Switch-hitting outfielder Anthony Santander swatted three home runs in his first 16 spring games and made it so the Orioles would likely keep him anyway even if they didn't need to keep him on the major league roster for six weeks to satisfy last year's Rule 5 requirements.
Hays probably saw his case harmed too much by time missed with a shoulder injury, and while Presley has played capably this spring, the speed/defense that can be brought by Gentry might put him ahead for a final spot if the Orioles go in that direction. If not, they can have Álvarez or Valencia around as another bench bat.
Fifth starter/long reliever
The candidates: Miguel Castro, Nestor Cortes Jr., Mike Wright Jr., Hunter Harvey, Gabriel Ynoa
The race for fifth starter and long reliever seem interchangeable now, and the candidates will probably be interchangeable during the season, too. Wright has pitched well and carries a 3.60 ERA through 10 innings, while Castro (6 2/3 innings, five earned runs) and Cortes (five runs on 12 hits in 10 1/3 innings) had a chance to make an impression against the New York Yankees on Wednesday. Castro struggled in his second spring start while Cortes pitched well in relief.
Harvey's candidacy continues to exist simply because he's in big league camp and will make a start the final week of the spring against these same Yankees in Tampa, though all conventional wisdom suggests he needs a good, healthy year in the minors in his first full season back from Tommy John elbow reconstruction. Ynoa's shin injury makes him a disabled list candidate to start the year, and that Wright is out of options makes him an attractive option to keep. There's a way that Castro pitches his way onto the team, and the Orioles' desire to keep both Wright and Cortes means they sacrifice something ...
The candidates: Donnie Hart, Josh Edgin, Joely Rodríguez
With Zach Britton (Achilles injury) out for at least two months and Richard Bleier counted as a reliever who can pitch to both lefties and righties, long and short, there's a spot for one of these three to make the roster as a lefty situational reliever.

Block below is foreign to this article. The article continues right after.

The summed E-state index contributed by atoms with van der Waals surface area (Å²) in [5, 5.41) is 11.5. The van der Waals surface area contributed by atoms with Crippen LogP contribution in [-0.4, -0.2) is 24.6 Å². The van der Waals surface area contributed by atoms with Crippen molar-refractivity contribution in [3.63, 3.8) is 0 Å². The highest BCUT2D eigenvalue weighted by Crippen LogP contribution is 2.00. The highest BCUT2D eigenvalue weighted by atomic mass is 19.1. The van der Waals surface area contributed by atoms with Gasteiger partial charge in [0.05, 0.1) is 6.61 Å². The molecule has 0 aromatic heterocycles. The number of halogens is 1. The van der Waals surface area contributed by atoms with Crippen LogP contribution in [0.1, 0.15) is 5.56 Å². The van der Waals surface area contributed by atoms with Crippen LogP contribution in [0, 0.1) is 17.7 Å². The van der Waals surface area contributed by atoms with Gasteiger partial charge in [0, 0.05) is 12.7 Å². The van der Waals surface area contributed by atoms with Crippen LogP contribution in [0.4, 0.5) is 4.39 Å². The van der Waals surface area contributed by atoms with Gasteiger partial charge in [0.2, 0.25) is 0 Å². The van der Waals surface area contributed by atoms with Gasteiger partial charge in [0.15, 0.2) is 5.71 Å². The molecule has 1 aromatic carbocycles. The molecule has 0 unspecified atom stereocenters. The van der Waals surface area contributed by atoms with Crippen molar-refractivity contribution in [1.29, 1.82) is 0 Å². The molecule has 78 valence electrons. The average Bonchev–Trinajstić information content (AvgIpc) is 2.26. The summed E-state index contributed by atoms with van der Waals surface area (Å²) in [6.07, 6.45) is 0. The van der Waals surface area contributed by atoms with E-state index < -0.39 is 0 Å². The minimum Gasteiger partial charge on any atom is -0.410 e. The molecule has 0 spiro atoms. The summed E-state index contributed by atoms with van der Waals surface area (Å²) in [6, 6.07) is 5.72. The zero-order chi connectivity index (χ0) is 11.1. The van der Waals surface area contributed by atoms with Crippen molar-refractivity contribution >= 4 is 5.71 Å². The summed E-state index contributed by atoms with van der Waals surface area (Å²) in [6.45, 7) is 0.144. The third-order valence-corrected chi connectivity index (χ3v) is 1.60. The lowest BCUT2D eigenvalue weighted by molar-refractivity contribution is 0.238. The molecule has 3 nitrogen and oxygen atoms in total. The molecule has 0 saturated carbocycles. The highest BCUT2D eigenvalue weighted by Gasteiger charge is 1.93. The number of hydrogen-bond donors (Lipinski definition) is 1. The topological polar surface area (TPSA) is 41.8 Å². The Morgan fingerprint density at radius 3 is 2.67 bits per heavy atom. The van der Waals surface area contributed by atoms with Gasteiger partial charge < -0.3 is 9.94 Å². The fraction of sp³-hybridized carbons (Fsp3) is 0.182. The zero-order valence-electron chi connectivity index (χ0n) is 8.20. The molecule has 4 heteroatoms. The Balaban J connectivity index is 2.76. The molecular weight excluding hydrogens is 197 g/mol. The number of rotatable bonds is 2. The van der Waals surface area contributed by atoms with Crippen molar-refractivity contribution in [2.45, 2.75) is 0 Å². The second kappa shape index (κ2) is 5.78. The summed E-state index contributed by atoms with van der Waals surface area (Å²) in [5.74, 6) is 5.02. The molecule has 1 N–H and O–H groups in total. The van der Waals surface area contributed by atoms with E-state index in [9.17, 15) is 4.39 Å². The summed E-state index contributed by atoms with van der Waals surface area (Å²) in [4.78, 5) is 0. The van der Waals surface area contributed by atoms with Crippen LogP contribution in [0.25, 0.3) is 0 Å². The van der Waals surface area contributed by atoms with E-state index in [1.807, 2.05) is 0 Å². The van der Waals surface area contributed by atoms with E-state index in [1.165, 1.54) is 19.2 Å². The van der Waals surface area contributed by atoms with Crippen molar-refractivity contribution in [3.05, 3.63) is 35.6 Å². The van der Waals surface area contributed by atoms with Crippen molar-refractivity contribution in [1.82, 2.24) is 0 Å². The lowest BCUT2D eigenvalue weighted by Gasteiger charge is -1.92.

Edgin gave up his first run of the spring in his fourth appearance Tuesday, while Hart inherited a mess from Chris Tillman and let all the runners score. But Hart has fanned 10 and walked three while allowing only two runs of his own in seven innings so far. Rodríguez, a prized minor league free agent with a big fastball, hasn't allowed a run in 5 1/3 innings this spring. Hart's option could work against him in this case, but all three have distinguished themselves. That said, if they want to keep Cortes and hide him as a same-side weapon, while stashing all three of these short relievers in Triple-A, that takes away this spot.
One last reliever
The candidates: Pedro Araujo, José Mesa, Jimmy Yacabonis
This spot is a bit of a wild card, though the Orioles have use for all three. Araujo has been someone Showalter (as well as several would-be bullpen-mates) have raved about this spring, and he's been scored on twice in five innings with seven strikeouts and a walk. Mesa came into camp with starter buzz, but hasn't yet showed the arm strength that caused the Orioles to pick him in the Rule 5 draft. They could try to keep him if they want to see if he comes around. Yacabonis has allowed three runs in six innings this spring and remains intriguing with his fastball/slider combination, but has options that probably work against him.